A day hike to the Columbia Basin is a perfect escape from Western Washington’s fickle spring weather.
Editor’s note: What goes better after a Northwest hike than a stop for a good craft beer? Watch for more installments in this series, “A Hike and a Happy Hour.” While not every brew stop may host an official Happy Hour, they will always be places you can spend a happy hour. (Remember to designate a driver.)
THE HIKE: Ancient Lakes, Columbia Basin Wildlife Area
Venture through a desert landscape unlike anything found west of the Cascades on this flat and easy trek. You’ll hike across a desert plain ringed with towering basalt cliffs formed by ancient lava flows and ice-age flooding. After two short miles, arrive at the head of a coulee dotted with three lakes and a small waterfall.
There are multiple ways to access this area; the description below begins in the Northwest corner of the coulee and is accessible to hikers of all ages and abilities. The wide path is also used by equestrians and mountain bikers — be aware of your surroundings and share the trail when needed.
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FACILITIES: There’s a portable toilet plus parking for about 25 vehicles at the trailhead. Be sure to bring plenty of water, as some of the lakes are fed by agricultural irrigation and may not be safe to drink, even after filtering.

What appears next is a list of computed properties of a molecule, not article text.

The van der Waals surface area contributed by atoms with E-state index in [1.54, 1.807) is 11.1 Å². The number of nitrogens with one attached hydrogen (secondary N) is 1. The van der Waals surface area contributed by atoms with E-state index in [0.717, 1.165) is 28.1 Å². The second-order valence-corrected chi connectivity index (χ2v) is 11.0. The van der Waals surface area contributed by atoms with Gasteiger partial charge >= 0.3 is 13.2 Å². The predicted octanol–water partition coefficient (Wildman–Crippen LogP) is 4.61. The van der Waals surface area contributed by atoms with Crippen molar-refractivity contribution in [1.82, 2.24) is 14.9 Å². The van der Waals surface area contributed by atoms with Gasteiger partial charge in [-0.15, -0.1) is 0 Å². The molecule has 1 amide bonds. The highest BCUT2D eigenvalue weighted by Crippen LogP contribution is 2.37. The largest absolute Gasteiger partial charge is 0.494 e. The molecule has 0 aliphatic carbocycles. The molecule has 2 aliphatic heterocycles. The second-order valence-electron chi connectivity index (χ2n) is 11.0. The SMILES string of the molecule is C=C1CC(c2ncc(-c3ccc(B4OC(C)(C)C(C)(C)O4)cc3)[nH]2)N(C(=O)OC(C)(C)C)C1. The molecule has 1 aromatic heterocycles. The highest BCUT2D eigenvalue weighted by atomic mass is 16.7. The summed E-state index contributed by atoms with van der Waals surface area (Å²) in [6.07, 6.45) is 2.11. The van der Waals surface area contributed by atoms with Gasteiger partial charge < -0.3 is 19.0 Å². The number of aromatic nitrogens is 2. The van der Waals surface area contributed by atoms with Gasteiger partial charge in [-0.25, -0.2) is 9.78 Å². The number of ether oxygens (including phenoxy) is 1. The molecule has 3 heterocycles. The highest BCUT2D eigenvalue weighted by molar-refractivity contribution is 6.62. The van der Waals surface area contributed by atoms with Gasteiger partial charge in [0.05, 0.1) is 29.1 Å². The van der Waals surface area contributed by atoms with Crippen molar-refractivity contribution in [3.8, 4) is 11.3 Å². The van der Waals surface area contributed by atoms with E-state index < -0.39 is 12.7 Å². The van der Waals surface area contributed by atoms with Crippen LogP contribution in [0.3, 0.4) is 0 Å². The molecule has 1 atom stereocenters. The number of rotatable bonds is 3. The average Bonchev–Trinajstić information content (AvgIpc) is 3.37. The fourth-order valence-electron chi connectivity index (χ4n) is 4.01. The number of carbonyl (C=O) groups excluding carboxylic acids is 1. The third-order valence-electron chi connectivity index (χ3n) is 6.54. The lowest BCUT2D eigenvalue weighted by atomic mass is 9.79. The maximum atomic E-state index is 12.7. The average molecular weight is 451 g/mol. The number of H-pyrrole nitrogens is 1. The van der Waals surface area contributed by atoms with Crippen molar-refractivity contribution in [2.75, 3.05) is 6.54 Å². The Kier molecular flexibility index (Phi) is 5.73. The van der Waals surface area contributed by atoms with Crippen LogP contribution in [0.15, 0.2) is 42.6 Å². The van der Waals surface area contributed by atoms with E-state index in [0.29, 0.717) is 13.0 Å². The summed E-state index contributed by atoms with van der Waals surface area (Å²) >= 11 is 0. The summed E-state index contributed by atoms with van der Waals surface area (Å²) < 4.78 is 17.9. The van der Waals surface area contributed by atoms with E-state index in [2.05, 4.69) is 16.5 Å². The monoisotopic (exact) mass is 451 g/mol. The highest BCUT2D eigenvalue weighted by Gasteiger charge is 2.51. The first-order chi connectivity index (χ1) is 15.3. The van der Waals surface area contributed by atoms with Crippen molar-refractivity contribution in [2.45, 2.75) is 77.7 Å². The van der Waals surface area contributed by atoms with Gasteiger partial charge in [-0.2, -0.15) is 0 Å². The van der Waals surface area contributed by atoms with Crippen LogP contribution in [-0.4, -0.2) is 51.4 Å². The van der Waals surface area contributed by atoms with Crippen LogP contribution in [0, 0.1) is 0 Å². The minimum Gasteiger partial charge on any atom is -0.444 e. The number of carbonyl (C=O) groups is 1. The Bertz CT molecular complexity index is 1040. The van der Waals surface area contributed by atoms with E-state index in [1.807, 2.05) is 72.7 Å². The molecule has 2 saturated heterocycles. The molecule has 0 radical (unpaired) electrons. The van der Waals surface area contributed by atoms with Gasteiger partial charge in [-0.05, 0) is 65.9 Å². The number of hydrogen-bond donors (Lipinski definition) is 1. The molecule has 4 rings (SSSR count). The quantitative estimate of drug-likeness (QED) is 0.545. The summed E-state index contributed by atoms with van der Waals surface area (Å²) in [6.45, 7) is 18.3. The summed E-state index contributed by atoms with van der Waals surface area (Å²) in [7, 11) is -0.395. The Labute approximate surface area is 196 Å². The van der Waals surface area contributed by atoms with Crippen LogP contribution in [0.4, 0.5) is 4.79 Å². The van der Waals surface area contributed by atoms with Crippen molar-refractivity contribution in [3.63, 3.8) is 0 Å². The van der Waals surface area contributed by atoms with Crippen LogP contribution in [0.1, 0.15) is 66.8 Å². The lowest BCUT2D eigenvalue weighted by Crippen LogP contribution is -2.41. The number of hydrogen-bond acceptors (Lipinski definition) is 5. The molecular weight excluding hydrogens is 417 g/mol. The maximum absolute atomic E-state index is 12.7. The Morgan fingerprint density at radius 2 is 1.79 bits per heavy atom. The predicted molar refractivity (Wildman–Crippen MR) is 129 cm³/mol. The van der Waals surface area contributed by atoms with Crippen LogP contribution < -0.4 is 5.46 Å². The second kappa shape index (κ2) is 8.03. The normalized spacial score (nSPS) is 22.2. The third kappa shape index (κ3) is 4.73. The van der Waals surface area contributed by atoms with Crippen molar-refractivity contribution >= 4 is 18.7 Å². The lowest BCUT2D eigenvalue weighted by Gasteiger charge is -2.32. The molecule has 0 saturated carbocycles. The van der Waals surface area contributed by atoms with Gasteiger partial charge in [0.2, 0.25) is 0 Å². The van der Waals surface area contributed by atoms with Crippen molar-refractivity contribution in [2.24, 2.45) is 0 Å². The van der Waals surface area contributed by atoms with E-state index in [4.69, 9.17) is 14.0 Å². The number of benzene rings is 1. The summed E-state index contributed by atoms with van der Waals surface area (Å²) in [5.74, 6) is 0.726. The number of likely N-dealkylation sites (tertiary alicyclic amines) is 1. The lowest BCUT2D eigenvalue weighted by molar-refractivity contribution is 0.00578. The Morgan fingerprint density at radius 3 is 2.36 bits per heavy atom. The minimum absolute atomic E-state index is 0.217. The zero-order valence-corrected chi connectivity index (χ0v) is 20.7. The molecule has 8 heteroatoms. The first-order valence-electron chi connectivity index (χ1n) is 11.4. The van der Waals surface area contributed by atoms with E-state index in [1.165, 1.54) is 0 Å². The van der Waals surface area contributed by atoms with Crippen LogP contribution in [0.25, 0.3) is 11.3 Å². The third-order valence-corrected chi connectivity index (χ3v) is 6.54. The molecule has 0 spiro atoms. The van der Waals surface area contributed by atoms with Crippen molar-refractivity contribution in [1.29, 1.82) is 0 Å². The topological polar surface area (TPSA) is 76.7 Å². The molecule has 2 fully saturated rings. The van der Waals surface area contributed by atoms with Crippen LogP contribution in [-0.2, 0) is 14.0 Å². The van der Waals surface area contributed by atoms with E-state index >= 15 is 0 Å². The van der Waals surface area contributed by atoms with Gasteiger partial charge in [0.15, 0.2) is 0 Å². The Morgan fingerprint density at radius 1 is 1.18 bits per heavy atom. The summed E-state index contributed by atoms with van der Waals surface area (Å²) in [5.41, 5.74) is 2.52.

THE ROUTE: We’re not in Western Washington anymore, Toto. The stark contrast between hiking in the mountains and the desert becomes apparent before you reach the trailhead for Ancient Lakes, as you drive alongside orchards and vineyards in rural Grant County.
Part of the Potholes Coulee area, the current landscape near Ancient Lakes was formed some 12,000 to 15,000 years ago by catastrophic flooding that stripped out billions of tons of basalt, leaving jagged cliffs and towers in its place. It might not be the American Alps, but the geological features in this part of Washington are sure to impress even the most ardent mountain enthusiast.